The Court, also suggested that during this 8 weeks’ time a Court appointed and Court monitored mediation with utmost confidentiality could be initiated to bring a permanent solution to the issues raised in the cases. It, however, made clear that:

“the mediation suggested is only to effectively utilize the time of eight weeks that would be taken to make the cases ready for hearing.”

Bobde, J said:

“We may decide a property dispute but we are thinking more about healing relationships.”

The bench, however, refrained from passing any order on the said suggestion for now and said that it will pass order on March 6, 2019 on the issue whether Ram Janmabhoomi-Babri Masjid land dispute be referred to Court appointed mediator.

[M. Siddiq v. Mahant Suresh Das, 2019 SCC OnLine SC 272, order dated 26.02.2019]

(With inputs from The Leaflet)
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Supreme Court: In a hearing that lasted for less than a minute, the bench comprising Ranjan Gogoi, CJ and S K Kaul, J said that an appropriate bench constituted by it will pass an order on January 10 for fixing the date of hearing in the Ram Janmabhoomi-Babri Masjid land dispute title case famously known as the Ayodhya dispute.

Earlier on 27.09.2018, a Bench comprising of former CJ Dipak Misra and Ashok Bhushan and S. Abdul Nazeer, JJ., by a majority of 2:1, had held that the appeals concerning the Ayodhya (Ram Janmabhoomi-Babri Masjid) matter need not be referred to a larger Bench for consideration.

(Source: PTI)

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Supreme Court: In the Ram Janamabhoomi-Babri Masjid dispute, famously known as the Ayodhya matter, Senior Advocate Raju Ramchandran, appearing for Sunni Waqf Board asked the 3-judge bench of Dipak Misra, CJ and AK Bhushan and SA Nazeer, JJ to refer the matter to a Constitutional bench. He said that “the issue needs larger consideration keeping in view that it is a national issue.”

Senior Advocate Harish Salve said:

“We are beyond 1992-1993. All that remains is a title dispute over property. It should be decided just like a title suit, and not on other grounds.”

The bench has listed the matter for further hearing on 15.05.2018.

On the last hearing, the Court witnessed a high voltage drama when Senior Advocate Rajeev Dhavan and Additional Solicitors Generals Maninder Singh and Tushar Mehta engaged in war of words.

Source: ANI

Case BriefsSupreme Court

Supreme Court: Fixing the next hearing on 08.02.2018, the 3-judge bench of Dipak Misra, CJ and Ashok Bhushan and SA Nazeer, JJ asked all the Advocates-on Record appearing for all the parties to work in harmony and see to it that the documents are filed within a time-frame, if not already filed. The Court said that, on the next date, the advocates should come prepared to argue the matter and shall not seek any adjournment and if the Registry finds that the matter is incomplete for some reason or the other, it shall place the matter before the learned Chief Justice of India on the administrative side for fixing a date for completion of the record.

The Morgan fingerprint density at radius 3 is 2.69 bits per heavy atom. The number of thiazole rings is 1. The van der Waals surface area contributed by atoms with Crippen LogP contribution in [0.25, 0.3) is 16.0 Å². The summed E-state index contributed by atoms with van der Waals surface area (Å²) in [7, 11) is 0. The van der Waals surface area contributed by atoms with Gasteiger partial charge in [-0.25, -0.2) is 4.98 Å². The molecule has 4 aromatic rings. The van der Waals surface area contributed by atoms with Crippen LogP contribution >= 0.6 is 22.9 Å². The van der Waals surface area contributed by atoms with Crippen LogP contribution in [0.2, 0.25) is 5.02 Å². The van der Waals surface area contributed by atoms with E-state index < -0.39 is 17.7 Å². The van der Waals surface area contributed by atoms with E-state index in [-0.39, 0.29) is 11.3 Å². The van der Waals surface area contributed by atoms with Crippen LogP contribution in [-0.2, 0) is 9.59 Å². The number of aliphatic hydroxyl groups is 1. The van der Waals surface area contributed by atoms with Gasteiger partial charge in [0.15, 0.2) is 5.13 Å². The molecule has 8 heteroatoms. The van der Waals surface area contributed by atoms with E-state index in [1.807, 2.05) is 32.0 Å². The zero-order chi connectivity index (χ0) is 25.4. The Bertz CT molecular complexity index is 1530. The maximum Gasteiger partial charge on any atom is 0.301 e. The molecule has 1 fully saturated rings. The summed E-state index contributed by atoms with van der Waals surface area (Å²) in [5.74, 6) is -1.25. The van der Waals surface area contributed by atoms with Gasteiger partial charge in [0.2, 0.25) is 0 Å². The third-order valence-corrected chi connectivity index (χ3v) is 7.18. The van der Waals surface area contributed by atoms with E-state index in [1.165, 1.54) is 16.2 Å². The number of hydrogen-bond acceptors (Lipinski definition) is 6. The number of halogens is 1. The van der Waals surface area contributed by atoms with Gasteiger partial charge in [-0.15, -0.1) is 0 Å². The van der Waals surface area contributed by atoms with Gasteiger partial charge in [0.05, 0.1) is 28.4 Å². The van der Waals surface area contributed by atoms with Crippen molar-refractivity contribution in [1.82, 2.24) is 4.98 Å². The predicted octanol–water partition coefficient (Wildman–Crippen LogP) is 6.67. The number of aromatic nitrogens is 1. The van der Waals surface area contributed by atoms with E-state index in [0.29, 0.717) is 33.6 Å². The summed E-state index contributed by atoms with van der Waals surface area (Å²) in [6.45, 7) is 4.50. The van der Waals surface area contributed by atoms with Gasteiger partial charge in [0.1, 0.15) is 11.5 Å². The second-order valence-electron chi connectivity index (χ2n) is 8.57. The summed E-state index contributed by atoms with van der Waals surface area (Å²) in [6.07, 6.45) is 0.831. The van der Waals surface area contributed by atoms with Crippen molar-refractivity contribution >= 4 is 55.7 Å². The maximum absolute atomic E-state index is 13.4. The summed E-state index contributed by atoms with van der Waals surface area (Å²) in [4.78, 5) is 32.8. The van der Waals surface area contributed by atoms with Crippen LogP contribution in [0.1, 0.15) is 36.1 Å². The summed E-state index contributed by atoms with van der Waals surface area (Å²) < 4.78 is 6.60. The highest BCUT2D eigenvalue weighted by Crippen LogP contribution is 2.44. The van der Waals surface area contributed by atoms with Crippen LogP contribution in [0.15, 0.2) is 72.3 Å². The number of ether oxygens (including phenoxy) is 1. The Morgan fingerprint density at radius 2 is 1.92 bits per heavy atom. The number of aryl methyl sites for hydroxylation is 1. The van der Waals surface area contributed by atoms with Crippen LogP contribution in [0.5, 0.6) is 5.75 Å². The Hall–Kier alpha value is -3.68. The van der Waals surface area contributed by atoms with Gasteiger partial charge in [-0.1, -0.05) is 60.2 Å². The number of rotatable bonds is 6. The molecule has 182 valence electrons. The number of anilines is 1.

The said order came after Senior Advocate Kapil Sibal, appearing for Sunni Waqf Board, told the Court that the pleadings were not complete as all the exhibits were not filled before the court. However, Additional Solicitor General (ASG) Tushar Mehta, representing the State of Uttar Pradesh, rebutted Kapil Sibal’s claim and told the Court that all the related documents and requisite translation copies were on record.

The Court also expressed shock over certain arguments advanced by Senior Advocates Kapil Sibal and Dushyant Dave. During the course of hearing, the counsels had submitted before the Court that the matter should be heard at present as it was not an ordinary appeal arising out of ordinary suit and that the matter should be listed some time in 2019.

Regarding the submission made by Senior Advocate Rajeev Dhavan that he would require four months to read prepare and argue, the Court said:

“Dr. Dhavan, learned senior counsel almost thought of writing a Shavian preface, which can more than be main drama or a play, by stating that he would require four months to read, prepare and argue. We have noted this, as the said submission was advanced with medieval passion and sans reason.”

The Court refused to accept the abovementioned submissions.

Rajeev Dhavan had also sought for referring the matter to a larger bench in view of the decision rendered by the Constitution Bench in M. Ismail Faruqui (Dr) v. Union of India, (1994) 6 SCC 360. However, Senior Advocates K. Parasran and Harish Salve submitted before the Court that:

“the issue whether the matter should be referred to a larger Bench or not, cannot be adjudged at this juncture, because the judgment by the Constitution Bench is binding on this Court and further if an occasion arises and if the context so requires, the matter may be considered at that stage, but that should not stall the process of hearing of this matter.”

Refusing to stall the hearing in the matter, the Court listed the matter on 08.02.2018. [M.Siddiq (D) v. Mahant Suresh Das,  2017 SCC OnLine SC 1416, order dated 05.12.2017]

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On 08.08.2017, the Shia Waqf Board filed an affidavit before the Supreme Court in the Ayodhya matter and said that it was fine if the Masjid was located in a Muslim dominated area at a reasonable distance from Lord Ram’s birth place i.e. Ram Janmabhoomi. In the affidavit, the Board has mentioned that since the Babri Masjid was a Shia Waqf, the Shia Waqf Baord alone is entitled to negotiate and arrive at a peaceful settlement with the stakeholders.

The Babri Masjid was built in the 16th century and was demolished in the year 1992 for allegedly being built over the Ram Janmabhoomi. The demolition resulted into nation-wide communal riots between Hindu and Muslim community that killed around 900 people. Since then, there has been an ongoing dispute over the rights of the Hindu and Muslim community to build a temple or a masjid, respectively.

Source: ANI